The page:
The Halberg Awards don't celebrate 'province of the year' but, if such a prize was dished out for 2012, there would be a clear winner.
Waikato can place rugby's Ranfurly Shield and Super titles, cricket's Plunket Shield, netball's ANZ Championship trophy and badminton's Wisden Cup on their hypothetical mantelpiece.
Add Lake Karapiro-based Rowing New Zealand's success at the Olympic Games and the announcement the country's best cyclists will soon train at the $28.5 million velodrome being built in Cambridge and it indicates Waikato sport has never been stronger.
There have been past glories such as the Ranfurly Shield victory over Auckland in 1993 to end that record eight-year, 61-defence reign; the 1992 NPC title; the National Bank Cup netball victories of 2005 and 2006; and Northern Districts' five first-class cricket titles of the last 20 years (with Waikato a key provincial component and Seddon Park the ND home). However, before 2010 Waikato had last won the national badminton crown in 1937 and had never won a Super Rugby title until the Chiefs' triumph in August. The 2012 vintage is new territory.
Sport Waikato chief executive Matthew Cooper intends such feats to be the start of a dynasty. The former All Black believes this year's achievements will only fuel current initiatives to produce better Waikato sportspeople.
"A number of influential business people are prepared to challenge local authorities to prioritise sport. A successful environment is evolving as a result. We even won rugby's Roller Mills under-13 title [for the first time in 21 years] in Auckland," Cooper laughs.
"We also need to acknowledge the impact of the Kingitanga movement and four key iwi who have bought into the legacy we want. Their involvement brings a sense of belonging to the province. I wouldn't underestimate how important that was for the Chiefs and we saw them pay tribute with their unique haka after the Super Rugby final. Such passion epitomised the way the team played; it helped create a real soul."
Sport Waikato was founded in 1986 to cover the area from Coromandel to Turangi and Waihi to Kawhia. It includes a population estimated at almost 400,000 people. A recent focus for Cooper, his 70-strong team and the army of volunteers has been convincing late secondary and early tertiary students to stick with sport. If they do that, he believes any form of sustainability crisis will be thwarted.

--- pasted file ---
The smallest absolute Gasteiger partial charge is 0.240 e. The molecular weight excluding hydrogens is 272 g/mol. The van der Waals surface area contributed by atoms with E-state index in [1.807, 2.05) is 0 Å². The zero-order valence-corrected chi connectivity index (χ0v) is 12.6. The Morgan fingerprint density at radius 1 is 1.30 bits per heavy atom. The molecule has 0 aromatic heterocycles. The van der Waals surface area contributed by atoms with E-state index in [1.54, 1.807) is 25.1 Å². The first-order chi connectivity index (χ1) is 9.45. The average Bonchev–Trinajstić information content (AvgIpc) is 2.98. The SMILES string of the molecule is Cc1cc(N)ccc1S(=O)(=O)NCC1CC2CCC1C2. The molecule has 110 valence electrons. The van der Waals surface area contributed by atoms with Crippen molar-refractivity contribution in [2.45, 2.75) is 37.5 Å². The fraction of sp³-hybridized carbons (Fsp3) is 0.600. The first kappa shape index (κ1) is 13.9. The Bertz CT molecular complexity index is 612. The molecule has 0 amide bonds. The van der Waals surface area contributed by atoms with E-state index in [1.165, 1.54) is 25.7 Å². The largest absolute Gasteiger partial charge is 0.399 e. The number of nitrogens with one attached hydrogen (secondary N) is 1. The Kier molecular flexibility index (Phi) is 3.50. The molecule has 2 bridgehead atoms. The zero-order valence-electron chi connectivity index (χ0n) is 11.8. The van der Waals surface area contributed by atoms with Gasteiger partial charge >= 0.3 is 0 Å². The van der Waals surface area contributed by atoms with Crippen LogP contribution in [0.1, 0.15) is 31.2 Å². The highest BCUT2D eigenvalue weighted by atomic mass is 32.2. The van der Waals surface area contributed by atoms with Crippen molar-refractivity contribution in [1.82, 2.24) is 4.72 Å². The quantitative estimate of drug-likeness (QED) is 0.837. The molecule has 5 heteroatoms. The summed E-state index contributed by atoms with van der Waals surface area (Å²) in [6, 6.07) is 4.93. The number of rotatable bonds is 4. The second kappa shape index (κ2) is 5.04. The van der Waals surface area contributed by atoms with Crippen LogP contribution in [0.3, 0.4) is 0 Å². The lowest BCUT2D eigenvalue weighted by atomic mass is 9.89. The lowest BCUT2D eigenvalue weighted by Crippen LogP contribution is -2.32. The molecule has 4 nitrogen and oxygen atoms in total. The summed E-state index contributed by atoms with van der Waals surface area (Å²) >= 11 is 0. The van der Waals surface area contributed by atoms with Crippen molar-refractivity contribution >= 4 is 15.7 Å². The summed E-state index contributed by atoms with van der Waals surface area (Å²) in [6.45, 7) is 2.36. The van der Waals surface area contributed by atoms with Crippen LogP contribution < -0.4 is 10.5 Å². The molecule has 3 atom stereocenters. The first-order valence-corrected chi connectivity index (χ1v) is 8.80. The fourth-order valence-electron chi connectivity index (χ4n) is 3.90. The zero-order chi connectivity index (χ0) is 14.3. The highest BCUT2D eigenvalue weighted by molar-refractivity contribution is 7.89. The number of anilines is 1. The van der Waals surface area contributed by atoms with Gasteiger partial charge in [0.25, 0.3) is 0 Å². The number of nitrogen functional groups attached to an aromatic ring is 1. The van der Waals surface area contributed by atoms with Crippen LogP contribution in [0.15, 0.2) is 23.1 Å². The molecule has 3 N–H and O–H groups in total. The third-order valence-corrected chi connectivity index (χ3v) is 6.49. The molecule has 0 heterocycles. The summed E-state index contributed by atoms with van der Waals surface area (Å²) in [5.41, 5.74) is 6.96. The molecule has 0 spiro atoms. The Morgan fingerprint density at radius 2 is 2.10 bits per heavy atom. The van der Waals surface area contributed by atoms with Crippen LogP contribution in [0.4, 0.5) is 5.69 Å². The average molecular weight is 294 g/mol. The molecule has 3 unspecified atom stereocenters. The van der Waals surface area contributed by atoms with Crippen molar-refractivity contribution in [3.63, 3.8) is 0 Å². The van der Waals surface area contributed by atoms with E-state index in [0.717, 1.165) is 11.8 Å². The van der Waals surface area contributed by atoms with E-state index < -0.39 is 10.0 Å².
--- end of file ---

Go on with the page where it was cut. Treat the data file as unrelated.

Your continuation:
"Addressing secondary schools' participation and linking school leavers with clubs is a social challenge. We need to keep finding pathways for those students who love their sport but aren't going to play for New Zealand. We want lifelong lovers of sport because that filters back down when that generation becomes parents.
"Sure, you need good talent identification for your best athletes but I don't believe in putting too much emphasis on wide-ranging youth academy structures. Sometimes we set our age bracket too low (for such endeavours)."
Waikato has also become attractive to Olympians with the high performance centres for rowing and cycling anchored in the province.
"Athletes know if they base themselves here they're only about 100 minutes from Auckland International Airport and there is an excellent standard of living plus a great tertiary education system," Cooper says.
"Having a centralised environment makes a lot of sense with access to fellow high performance athletes, coaches and support services. Triathlon and canoe racing have also expressed an interest in being nearby."
Veteran broadcaster Kevin Hart has also marvelled at Waikato's fortunes this year. Hart commentated on cricket, rugby and the odd netball match in the region for more than 30 years but can't remember such dominance.
"Interestingly, the Chiefs' success coincided with the return of three men who had originally come from the Waikato. Assistant coach Wayne Smith grew up in Putaruru and played in Waikato age group sides before moving to Canterbury to become an All Black. He was an impressive influence on this year's side. He just lives the whole experience.
"Match that with Waikato veterans like (skills coach) Andrew Strawbridge and (forwards coach) Tom Coventry and it made a formidable combination. Head coach Dave Rennie fitted right in too with a bit of a country bumpkin persona that the players loved. The late radio commentator Graeme Moody used to tell me he couldn't believe Wellington ever let Rennie go (as provincial coach). I also think, despite the criticism he took at times, that (former coach and now All Blacks assistant) Ian Foster laid some of the foundations.
"With the netball, Noeline (coach Taurua) might seem an enigma to those outside the Waikato-Bay of Plenty region but she's sure got the know-how. The players absolutely love her. They've got an experienced team core but local girl Laura Langman has been a star; a gutsy, country girl who leads from the front. Waikato people have always been old-fashioned and parochial and they love supporting people like her.
"On the cricket front (Northern Districts chief executive) David Cooper deserves a lot of credit as does (operations manager) Pat Malcon and (coach to hundreds of promising ND age group players) Alan Whimp. They've laid the foundation for success over several seasons which is a credit, considering the area the province covers."
The only performance Hart's not quite convinced about was the 46-10 Ranfurly Shield win over Taranaki: "That was against any sort of form in the ITM Cup. It made the season look all right but they were facing relegation to that point."